The only way to beat this game is to “witness” a walkthrough for it. Just like Braid, this game enjoys the smell of its own farts way too much and thinks it’s way smarter than it really is. If this wasn’t riding the legacy of Braid, the witness would’ve had no witnesses to play it.

I played this first when it came out and I enjoyed it for a bit then got tired of it so I looked at a walkthrough to still see the ending and it felt like some pretentious shit (some "branlette intellectuelle" as we say in french) so I just moved on.
Came back to it a few years later and I loved it. I'm amazed by the puzzles, illusions, and how everything is taught to you without any text. I love the beauty and calm of the island.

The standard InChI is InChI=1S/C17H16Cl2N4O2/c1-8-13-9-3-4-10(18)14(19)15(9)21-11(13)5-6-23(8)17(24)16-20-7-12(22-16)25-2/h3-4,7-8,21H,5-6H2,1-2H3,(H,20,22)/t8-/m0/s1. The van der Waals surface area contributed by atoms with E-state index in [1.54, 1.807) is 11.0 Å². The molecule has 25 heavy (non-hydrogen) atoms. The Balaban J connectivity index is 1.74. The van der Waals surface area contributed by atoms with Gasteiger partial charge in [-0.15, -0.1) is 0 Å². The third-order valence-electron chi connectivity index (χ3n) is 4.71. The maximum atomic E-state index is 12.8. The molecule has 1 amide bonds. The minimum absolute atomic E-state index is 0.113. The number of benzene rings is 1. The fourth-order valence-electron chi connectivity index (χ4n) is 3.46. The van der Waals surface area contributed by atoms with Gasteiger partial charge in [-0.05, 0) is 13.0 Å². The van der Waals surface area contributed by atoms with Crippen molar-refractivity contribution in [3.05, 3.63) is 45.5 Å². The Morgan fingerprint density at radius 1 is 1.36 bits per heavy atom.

The endings are still a bit of a "branlette intellectuelle" to me haha. But that secret lecture about easter eggs was super interesting !

The witness proves that Jon Blow's "pretentiousness" is every last bit deserved.

In a way, every video game is a sort of puzzle. You're put into a situation where you have to move forward and there's something blocking the way, whether that be an enemy to defeat, an obstacle to overcome, or, appropriately, a puzzle to solve. In games like The Witness, where puzzles take center stage, it can be interesting to see how developers introduce variety in puzzles so that the game doesn't become tedious. Trailers didn't say too much in this regard; all that was revealed of The Witness prior to its release were solving line puzzles, some with differing criteria, but all effectively the same kind of puzzle. Whether this excited you or not, it's fair to say that most players likely expected there to be a deeper aspect to the game. And as much as The Witness would love to convince you there is more under the surface, you'll likely only love it or hate it for its puzzles alone.